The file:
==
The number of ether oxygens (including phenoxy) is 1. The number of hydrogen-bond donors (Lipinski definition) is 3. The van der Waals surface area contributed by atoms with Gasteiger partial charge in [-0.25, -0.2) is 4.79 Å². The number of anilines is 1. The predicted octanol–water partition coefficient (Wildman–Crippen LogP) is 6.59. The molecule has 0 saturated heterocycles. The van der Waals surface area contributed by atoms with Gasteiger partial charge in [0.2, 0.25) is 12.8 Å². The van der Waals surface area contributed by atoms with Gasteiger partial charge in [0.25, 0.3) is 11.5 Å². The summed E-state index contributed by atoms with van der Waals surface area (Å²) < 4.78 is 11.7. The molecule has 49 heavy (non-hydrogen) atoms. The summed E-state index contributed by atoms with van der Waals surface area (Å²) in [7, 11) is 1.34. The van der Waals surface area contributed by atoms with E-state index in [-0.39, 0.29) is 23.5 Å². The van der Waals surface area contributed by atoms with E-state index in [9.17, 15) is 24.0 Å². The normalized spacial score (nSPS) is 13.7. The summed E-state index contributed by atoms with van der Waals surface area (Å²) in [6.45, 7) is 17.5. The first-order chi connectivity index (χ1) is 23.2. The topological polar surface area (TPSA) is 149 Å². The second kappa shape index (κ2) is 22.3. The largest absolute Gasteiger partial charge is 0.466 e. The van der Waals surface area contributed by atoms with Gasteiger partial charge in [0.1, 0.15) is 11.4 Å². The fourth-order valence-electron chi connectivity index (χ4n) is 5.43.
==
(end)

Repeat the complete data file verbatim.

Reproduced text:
The number of ether oxygens (including phenoxy) is 1. The number of hydrogen-bond donors (Lipinski definition) is 3. The van der Waals surface area contributed by atoms with Gasteiger partial charge in [-0.25, -0.2) is 4.79 Å². The number of anilines is 1. The predicted octanol–water partition coefficient (Wildman–Crippen LogP) is 6.59. The molecule has 0 saturated heterocycles. The van der Waals surface area contributed by atoms with Gasteiger partial charge in [0.2, 0.25) is 12.8 Å². The van der Waals surface area contributed by atoms with Gasteiger partial charge in [0.25, 0.3) is 11.5 Å². The summed E-state index contributed by atoms with van der Waals surface area (Å²) < 4.78 is 11.7. The molecule has 49 heavy (non-hydrogen) atoms. The summed E-state index contributed by atoms with van der Waals surface area (Å²) in [7, 11) is 1.34. The van der Waals surface area contributed by atoms with E-state index in [-0.39, 0.29) is 23.5 Å². The van der Waals surface area contributed by atoms with E-state index in [9.17, 15) is 24.0 Å². The normalized spacial score (nSPS) is 13.7. The summed E-state index contributed by atoms with van der Waals surface area (Å²) in [6.45, 7) is 17.5. The first-order chi connectivity index (χ1) is 23.2. The topological polar surface area (TPSA) is 149 Å². The second kappa shape index (κ2) is 22.3. The largest absolute Gasteiger partial charge is 0.466 e. The van der Waals surface area contributed by atoms with Gasteiger partial charge in [0.1, 0.15) is 11.4 Å². The fourth-order valence-electron chi connectivity index (χ4n) is 5.43.